Sunday, August 02, 2020

Established four years ago, the Irish School of Shamanic Studies, is seeing an increase in interest from people wanting to learn more about the practice.

A Mayo shaman is ‘demystifying’ the practice through his Shamanic school.

Breaffy man Aldo Jordan runs the Irish School of Shamanic Studies in Castlebar.

“It’s not a religion, it’s not a cult. It’s people connecting with themselves, and working with the land, nature and ancient energies,” he said.

Aldo has been practicing Shamanism for more than a decade and established the School of Shamanic studies four years ago. He said people from ‘all walks of life’ have taken up their training. Modules include core shamanic practices like retrieval, past lives healing, as well as working with sacred sites, and the exploration of ancient folklore.

“We have people who come to us from all over the country, of all ages and nationalities. The oldest person in training with us is 85. They come and train with us and then follow their own shamanic path,” said Aldo.

Tutor Aldo Jordan, left, with a group of his past students of the shaman traditions.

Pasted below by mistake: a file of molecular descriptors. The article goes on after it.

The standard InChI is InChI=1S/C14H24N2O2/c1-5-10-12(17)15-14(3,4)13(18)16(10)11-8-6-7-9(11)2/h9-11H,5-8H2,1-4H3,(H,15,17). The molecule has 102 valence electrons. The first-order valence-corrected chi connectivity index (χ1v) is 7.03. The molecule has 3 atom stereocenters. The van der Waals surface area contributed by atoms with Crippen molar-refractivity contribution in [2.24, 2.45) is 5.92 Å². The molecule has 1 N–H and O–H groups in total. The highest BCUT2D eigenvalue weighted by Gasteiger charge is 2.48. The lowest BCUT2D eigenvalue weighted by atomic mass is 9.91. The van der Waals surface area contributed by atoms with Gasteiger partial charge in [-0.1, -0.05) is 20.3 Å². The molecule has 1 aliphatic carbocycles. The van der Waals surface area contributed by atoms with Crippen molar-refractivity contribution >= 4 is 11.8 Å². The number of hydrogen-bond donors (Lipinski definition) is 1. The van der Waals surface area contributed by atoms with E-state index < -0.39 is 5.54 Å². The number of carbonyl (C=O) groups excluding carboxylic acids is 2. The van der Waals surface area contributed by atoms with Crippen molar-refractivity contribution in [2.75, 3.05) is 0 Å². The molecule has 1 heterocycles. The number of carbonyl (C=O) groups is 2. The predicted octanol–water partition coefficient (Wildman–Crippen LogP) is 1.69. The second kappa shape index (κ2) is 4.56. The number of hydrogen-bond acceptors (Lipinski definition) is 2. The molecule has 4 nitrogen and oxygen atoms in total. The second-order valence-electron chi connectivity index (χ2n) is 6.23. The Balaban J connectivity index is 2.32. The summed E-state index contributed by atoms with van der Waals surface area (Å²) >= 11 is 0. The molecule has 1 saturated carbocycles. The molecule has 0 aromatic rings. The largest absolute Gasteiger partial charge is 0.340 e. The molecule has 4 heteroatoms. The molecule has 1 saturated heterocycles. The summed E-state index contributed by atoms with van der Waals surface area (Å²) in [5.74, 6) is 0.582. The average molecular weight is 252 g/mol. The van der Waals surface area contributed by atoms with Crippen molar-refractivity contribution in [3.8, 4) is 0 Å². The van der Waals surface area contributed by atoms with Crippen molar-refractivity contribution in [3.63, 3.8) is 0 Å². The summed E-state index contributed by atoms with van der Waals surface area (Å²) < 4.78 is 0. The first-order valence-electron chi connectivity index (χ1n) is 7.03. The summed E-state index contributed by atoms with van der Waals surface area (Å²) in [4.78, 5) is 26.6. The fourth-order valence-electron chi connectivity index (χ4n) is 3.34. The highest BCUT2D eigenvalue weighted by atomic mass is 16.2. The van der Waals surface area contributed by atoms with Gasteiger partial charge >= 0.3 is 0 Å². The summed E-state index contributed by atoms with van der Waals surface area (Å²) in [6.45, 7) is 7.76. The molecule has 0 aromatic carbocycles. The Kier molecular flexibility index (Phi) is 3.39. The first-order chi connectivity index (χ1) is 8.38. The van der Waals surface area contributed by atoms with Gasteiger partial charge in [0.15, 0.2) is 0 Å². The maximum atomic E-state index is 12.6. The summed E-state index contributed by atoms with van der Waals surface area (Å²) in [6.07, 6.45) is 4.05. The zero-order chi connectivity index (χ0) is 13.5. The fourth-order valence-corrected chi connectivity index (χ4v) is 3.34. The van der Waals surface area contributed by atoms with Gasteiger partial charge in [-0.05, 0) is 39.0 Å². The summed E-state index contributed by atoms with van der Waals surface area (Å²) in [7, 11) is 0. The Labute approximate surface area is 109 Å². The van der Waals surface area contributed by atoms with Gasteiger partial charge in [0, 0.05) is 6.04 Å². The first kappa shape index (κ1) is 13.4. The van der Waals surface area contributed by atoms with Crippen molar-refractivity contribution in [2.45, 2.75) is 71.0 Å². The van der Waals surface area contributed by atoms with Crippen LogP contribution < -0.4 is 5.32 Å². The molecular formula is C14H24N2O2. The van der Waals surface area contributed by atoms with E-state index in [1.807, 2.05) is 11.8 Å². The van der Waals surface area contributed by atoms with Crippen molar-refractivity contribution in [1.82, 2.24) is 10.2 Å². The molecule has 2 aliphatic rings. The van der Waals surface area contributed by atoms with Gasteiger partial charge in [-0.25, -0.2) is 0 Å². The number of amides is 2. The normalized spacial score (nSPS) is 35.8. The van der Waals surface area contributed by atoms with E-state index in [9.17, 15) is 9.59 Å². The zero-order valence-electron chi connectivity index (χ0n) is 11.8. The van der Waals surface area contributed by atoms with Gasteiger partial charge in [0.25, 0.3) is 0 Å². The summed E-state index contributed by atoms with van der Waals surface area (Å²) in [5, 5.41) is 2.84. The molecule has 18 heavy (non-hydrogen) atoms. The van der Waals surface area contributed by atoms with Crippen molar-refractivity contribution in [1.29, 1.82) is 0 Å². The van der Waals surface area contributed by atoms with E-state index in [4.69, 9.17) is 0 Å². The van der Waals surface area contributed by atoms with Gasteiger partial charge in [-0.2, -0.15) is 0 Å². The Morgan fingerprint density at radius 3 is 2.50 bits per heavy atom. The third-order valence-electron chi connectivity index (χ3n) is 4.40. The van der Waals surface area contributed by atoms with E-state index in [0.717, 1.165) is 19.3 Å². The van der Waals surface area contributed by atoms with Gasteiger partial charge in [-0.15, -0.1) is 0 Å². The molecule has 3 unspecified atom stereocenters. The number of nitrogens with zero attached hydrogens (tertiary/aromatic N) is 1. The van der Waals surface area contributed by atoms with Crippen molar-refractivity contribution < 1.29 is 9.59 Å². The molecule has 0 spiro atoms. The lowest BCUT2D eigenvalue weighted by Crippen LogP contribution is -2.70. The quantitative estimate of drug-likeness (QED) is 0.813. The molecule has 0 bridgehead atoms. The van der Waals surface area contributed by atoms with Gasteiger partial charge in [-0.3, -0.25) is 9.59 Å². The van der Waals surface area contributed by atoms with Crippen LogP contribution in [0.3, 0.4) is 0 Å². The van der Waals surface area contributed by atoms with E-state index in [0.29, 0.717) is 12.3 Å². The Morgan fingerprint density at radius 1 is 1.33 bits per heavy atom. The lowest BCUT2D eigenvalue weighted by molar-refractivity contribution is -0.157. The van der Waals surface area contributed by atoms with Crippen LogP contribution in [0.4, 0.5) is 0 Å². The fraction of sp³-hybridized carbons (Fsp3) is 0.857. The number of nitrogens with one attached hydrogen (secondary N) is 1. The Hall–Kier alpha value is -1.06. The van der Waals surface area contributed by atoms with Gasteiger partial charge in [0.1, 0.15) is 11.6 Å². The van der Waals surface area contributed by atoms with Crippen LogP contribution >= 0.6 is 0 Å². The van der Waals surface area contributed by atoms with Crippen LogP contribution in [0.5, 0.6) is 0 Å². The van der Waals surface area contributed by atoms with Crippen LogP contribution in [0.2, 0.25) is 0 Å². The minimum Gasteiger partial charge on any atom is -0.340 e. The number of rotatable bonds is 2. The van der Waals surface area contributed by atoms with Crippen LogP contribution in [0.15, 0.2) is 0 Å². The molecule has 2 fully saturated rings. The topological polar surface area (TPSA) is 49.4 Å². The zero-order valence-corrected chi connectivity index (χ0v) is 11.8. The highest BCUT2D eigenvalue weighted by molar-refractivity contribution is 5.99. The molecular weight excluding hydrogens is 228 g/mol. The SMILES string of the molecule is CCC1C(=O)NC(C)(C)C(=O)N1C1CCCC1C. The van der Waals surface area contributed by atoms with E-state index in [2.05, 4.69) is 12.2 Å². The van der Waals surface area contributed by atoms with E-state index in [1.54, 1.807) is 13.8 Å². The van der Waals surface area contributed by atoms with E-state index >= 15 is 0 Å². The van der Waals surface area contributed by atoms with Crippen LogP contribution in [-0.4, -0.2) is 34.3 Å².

He said the school aims to allow people to connect with themselves and shake off any past traumas.

“We use a lot of meditation in what we call shamanic journeying. It’s about an individual connecting with their inner selves, their own feelings, and any pain or hurt that they are carrying. We use the land and our surroundings to heal that pain.”

He said people can delve into a 12-month training programme or just dip their toe in the shamanic waters.

“It’s all about the community and the tribe,” said Aldo.

The practitioner believes Shamanism allows people to throw off the shackles of materialism.

“Life shouldn’t be all about the new car, the new watch, the 10 pints on a Friday night. Shamanism is a world that is non-materialist and gives us a deeper understanding of ourselves as people and restores calmness to our lives.”

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